(Part 1 of 2 parts)


A little girl smiles at the camera, marking her first day of school.

It’s a fleeting smile, covering a multitude of fear and uncertainty. At 80 years-old, Dorothea Szczesniak of Dyberry Township, remembers that little girl and those feelings. It’s her at age six — a Holocaust survivor.


“I remember I could not go to a regular, public school; I had to go to a Jewish school. It was 1935 when I started first grade,” she said. “You had to wear the Star of David. You had the Hitler youth who were chasing you with stones. You were a target to be hurt."


A little girl smiles at the camera, marking her first day of school.


It’s a fleeting smile, covering a multitude of fear and uncertainty. At 80 years-old, Dorothea Szczesniak of Dyberry Township, remembers that little girl and those feelings. It’s her at age six — a Holocaust survivor.


“I remember I could not go to a regular, public school; I had to go to a Jewish school. It was 1935 when I started first grade,” she said. “You had to wear the Star of David. You had the Hitler youth who were chasing you with stones. You were a target to be hurt ...I could run faster than they could throw. They couldn’t throw too far, thank God,” she says. “You tried to cover the Star of David, so they wouldn’t see it.


“I remember that our father was going to teach my sister and I how to ice skate, because where we lived, across was a big park and it would become an ice-skating rink. And then there was a big sign: ‘Jew forbidden.’ Benches, movies, you name it. So, you lived in that fear and humiliation, too.


“When it started, I was six years-old. When we fled from Germany, I was 9. It was in 1938. I had no childhood. I had no youth. As a child, because I had my parents and I had my grandparents, I had my Uncle, family, I still felt safe like a child would. But the moment I lost my parents (Karl and Berta Weiss), that was it.”


Dorothea’s family fled Germany in 1938. Had they stayed, they’d have been killed. “We sneaked into Belgium illegally. We were not rich. We had no money. And we had no papers,” she said. They fled only with what they could carry. “You had to run for your life,” she said. 


The Belgian people were wonderful and welcoming, Dorothea remembers. But their reprieve was short lived. “That lasted just a year. Then, we had the German invasion ...You have to realize ...young people were afraid, whether they were Jewish or not, to be on the street, because the Germans would pick up all the young people and ship them to Germany to work in the war factories that were bombed by the allies.”


“An elderly woman, whom we had befriended because we used to live in the same apartment house that she did, she found two rooms in the house where she lived. She asked the landlord there if we could be in hiding there, and he said yes. So, my parents had the room downstairs, the big room, and my sister (Daisey) and I had the small room right next to our friend’s apartment.


 “And one morning the Gestapo came. And they had already taken our parents and they said, ‘You wait here.’ And they came upstairs. And they just opened the door. And they started speaking German to my sister and I,” she said. Though she knew German, Dorothea pretended not to understand. It was then that their friend opened her door, saying, “These are my grandchildren. I take care of them because my daughter is working. And they are late for school.” They hadn’t been to school since the German invasion. But their school bags were there, so the neighbor grabbed them, placed them in their hands and pushed them out the door. ‘And the Nazis believed them. We walked out, looked at our parents, took the trolley car and went to a friend’s house where we stayed one week before my sister could be placed in hiding with one family and I was placed in hiding with another family,” Dorothea said. Though living in the same community, the young sisters were now separated. Dorothea,13, was taken in by Michael and Tanya Schugalte, a kindly couple, who’d lost a child; while her sister, 11, was moved from family to family.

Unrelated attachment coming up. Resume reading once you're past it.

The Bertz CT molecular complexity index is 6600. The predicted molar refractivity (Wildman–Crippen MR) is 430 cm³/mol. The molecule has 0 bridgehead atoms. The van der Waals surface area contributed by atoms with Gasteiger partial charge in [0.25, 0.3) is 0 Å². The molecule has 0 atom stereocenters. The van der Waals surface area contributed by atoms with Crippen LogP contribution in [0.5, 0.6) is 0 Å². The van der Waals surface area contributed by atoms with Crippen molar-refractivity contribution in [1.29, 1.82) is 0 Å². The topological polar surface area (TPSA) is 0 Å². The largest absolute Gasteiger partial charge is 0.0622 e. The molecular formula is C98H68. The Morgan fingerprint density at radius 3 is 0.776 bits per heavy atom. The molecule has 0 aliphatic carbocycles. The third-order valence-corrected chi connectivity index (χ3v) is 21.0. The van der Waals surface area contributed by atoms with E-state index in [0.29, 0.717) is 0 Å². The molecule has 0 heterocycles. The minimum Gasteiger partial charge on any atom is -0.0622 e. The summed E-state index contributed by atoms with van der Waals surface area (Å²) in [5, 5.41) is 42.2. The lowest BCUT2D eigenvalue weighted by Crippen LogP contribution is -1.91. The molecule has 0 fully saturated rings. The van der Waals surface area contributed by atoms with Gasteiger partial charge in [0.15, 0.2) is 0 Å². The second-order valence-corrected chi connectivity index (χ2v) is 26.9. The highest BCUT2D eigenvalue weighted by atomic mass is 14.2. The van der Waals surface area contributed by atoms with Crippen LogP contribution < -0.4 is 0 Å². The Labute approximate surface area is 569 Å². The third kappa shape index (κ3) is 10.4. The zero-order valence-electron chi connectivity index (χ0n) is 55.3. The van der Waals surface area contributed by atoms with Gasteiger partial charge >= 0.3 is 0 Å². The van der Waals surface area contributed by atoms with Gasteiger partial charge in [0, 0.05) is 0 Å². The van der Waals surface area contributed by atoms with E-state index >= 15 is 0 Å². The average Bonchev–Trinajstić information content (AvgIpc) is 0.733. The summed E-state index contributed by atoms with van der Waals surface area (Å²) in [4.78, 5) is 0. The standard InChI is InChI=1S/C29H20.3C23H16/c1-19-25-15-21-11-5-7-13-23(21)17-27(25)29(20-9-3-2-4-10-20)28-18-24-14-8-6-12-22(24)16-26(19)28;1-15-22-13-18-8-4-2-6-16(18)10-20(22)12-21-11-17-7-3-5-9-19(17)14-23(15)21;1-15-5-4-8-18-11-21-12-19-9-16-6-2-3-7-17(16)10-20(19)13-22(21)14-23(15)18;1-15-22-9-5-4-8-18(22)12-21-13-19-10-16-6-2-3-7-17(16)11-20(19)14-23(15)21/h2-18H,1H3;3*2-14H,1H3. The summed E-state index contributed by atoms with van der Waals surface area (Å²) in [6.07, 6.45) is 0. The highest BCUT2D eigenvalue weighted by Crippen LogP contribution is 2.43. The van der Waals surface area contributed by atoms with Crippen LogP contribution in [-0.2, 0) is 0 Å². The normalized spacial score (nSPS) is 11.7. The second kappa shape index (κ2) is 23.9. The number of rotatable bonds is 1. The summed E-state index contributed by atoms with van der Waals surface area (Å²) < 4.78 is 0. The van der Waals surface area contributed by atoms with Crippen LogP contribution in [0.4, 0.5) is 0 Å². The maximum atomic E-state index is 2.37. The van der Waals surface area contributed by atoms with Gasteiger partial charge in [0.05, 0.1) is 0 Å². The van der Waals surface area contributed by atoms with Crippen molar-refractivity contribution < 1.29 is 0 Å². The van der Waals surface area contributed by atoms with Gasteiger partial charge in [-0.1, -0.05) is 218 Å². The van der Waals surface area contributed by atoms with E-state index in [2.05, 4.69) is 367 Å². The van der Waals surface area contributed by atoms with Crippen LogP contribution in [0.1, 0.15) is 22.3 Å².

That’s the last time they saw their parents. “They died in Auschwitz,” she said. They were sent to Maline, Belgium, a temporary holding area, before being put on a “death train” to Auschwitz in Poland, “an extermination camp. That’s where they put Jews in the gas chambers.”
A small museum was erected in Maline. “When I went to visit my sister six years ago, right before she died, she waited until I came to take me there. And sure enough, the name of our parents were on the book there ...The number of the transport. It was very moving,” she said.


“And then, through the Red Cross when the war was over, I got more information, how long they lived,” she said. The Gestapo took them on March 15. According to information from the Red Cross, her mom died two months later, in May. Her dad lived until November. “They would make you work until you dropped dead. And if you were ill or anything like this, they shoot you right away,” she said. “My father was 39. My mother was 43.”


She has a beautiful black and white photo of her parents, on their wedding day —two smiling people very much in love. She is grateful to have the beloved treasure.    

            
As she talks, Dorothea says she’s laid to rest bitter memories. “I don’t live in it anymore. I’m not going to let the Nazis destroy my life twice, because you only hurt yourself when you’re bitter. But I tell you honestly, I started to live when I came to America (in 1953 at age 24).”       
“My father always wanted to come to America, I have fulfilled his dream,” she said.
[Watch for part 2 in tomorrow’s edition.- Editor]